Although you don’t necessarily need it for this recipe, a marinade would add more flavour. Marinades for tofu are quick and simple to make; cheap also, once you have purchased the base ingredients, because you only need very small amounts. The best part of making your own is that you can adjust to suit yourself and the dish you are making. Make more than you need and store it in the fridge. A good idea is to marinate the tofu when preparing the meal the day before and let it sit in the marinade until dinner the next night. [You can buy pre-marinated tofu at the supermarket, but $2.40 / 100 g, which is ridiculous!]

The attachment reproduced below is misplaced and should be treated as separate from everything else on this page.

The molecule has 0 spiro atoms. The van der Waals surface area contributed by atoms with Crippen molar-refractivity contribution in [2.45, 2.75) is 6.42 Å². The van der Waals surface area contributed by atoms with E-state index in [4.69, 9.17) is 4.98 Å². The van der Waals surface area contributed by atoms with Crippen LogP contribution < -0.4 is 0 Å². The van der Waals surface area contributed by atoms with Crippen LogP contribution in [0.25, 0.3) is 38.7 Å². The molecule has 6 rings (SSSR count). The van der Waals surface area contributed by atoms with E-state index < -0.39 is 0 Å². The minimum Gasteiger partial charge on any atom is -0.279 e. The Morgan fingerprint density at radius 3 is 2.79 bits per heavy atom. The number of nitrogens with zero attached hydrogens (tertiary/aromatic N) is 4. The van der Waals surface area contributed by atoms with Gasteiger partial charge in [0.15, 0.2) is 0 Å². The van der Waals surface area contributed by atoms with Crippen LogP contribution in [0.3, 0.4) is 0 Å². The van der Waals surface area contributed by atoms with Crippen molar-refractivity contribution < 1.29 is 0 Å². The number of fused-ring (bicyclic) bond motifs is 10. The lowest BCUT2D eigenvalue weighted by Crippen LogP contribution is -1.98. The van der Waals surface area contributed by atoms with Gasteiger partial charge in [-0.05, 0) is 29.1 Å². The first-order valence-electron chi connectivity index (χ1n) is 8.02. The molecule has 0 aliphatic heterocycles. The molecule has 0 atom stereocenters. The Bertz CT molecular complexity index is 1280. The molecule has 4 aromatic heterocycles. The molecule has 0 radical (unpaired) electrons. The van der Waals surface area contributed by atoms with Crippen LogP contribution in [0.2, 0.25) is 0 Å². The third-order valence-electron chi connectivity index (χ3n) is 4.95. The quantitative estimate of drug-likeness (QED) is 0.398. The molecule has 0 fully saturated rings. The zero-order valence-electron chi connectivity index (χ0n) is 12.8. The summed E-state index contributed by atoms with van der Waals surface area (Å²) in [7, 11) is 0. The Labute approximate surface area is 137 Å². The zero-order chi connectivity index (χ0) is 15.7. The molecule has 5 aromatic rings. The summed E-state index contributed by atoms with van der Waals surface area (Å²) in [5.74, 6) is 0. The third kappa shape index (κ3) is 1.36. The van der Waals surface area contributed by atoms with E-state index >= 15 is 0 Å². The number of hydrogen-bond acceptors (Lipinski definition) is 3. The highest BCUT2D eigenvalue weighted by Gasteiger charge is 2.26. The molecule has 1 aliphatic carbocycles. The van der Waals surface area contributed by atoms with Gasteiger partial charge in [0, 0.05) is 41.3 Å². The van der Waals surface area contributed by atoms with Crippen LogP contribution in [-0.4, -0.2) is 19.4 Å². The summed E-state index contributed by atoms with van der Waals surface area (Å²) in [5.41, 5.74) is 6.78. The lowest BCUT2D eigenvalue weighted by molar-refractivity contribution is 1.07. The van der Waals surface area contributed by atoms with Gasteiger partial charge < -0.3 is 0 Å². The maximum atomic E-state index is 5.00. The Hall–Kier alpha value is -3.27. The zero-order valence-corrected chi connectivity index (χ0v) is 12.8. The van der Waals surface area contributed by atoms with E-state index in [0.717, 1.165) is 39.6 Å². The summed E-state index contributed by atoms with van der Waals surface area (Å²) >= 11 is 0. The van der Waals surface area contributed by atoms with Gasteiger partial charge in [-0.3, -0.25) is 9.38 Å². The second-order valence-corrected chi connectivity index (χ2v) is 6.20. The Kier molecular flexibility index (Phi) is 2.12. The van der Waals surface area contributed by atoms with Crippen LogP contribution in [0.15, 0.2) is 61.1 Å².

So, in conclusion, for around $4 per person you can feed a family a cheap meal with the flesh of a dead animal or you can feed them more food and healthier food in a similar meal for a similar price.

Note: Colleen also addressed the issue of animal agricultural subsidies in the United States, which makes animal based food cheaper for consumers. This is not an issue in New Zealand, as the last time a farmer got a government subsidy was 1984. However, as an export dependant economy our government does fund off-shore promotion of our agricultural products and is very engaged with international trade deals and negotiations.